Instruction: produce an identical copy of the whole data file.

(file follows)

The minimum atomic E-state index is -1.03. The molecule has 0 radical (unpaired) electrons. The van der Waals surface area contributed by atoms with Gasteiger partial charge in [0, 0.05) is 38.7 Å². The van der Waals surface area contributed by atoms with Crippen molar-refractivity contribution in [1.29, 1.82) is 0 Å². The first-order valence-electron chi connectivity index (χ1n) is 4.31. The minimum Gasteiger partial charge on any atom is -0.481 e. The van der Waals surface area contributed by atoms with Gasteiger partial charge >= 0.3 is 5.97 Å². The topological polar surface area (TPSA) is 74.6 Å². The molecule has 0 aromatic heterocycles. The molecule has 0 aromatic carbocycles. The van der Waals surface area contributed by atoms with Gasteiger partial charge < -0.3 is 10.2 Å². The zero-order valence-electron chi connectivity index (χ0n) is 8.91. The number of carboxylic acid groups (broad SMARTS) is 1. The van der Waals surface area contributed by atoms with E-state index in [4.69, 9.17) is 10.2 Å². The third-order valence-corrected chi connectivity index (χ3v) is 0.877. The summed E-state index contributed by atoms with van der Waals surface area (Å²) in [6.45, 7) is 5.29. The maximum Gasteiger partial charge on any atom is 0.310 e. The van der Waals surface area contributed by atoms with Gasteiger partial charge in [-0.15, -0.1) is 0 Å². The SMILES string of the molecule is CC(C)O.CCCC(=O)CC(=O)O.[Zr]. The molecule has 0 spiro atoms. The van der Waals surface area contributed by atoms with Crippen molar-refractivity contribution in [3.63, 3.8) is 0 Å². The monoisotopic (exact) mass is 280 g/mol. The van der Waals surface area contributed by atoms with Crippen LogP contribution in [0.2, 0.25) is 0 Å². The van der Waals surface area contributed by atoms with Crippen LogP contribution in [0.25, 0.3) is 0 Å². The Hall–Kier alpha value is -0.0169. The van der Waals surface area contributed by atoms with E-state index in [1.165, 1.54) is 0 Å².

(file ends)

The minimum atomic E-state index is -1.03. The molecule has 0 radical (unpaired) electrons. The van der Waals surface area contributed by atoms with Gasteiger partial charge in [0, 0.05) is 38.7 Å². The van der Waals surface area contributed by atoms with Crippen molar-refractivity contribution in [1.29, 1.82) is 0 Å². The first-order valence-electron chi connectivity index (χ1n) is 4.31. The minimum Gasteiger partial charge on any atom is -0.481 e. The van der Waals surface area contributed by atoms with Gasteiger partial charge >= 0.3 is 5.97 Å². The topological polar surface area (TPSA) is 74.6 Å². The molecule has 0 aromatic heterocycles. The molecule has 0 aromatic carbocycles. The van der Waals surface area contributed by atoms with Gasteiger partial charge < -0.3 is 10.2 Å². The zero-order valence-electron chi connectivity index (χ0n) is 8.91. The number of carboxylic acid groups (broad SMARTS) is 1. The van der Waals surface area contributed by atoms with E-state index in [4.69, 9.17) is 10.2 Å². The third-order valence-corrected chi connectivity index (χ3v) is 0.877. The summed E-state index contributed by atoms with van der Waals surface area (Å²) in [6.45, 7) is 5.29. The maximum Gasteiger partial charge on any atom is 0.310 e. The van der Waals surface area contributed by atoms with Gasteiger partial charge in [-0.15, -0.1) is 0 Å². The SMILES string of the molecule is CC(C)O.CCCC(=O)CC(=O)O.[Zr]. The molecule has 0 spiro atoms. The van der Waals surface area contributed by atoms with Crippen molar-refractivity contribution in [3.63, 3.8) is 0 Å². The monoisotopic (exact) mass is 280 g/mol. The van der Waals surface area contributed by atoms with Crippen LogP contribution in [0.2, 0.25) is 0 Å². The van der Waals surface area contributed by atoms with Crippen LogP contribution in [0.25, 0.3) is 0 Å². The Hall–Kier alpha value is -0.0169. The van der Waals surface area contributed by atoms with E-state index in [1.165, 1.54) is 0 Å².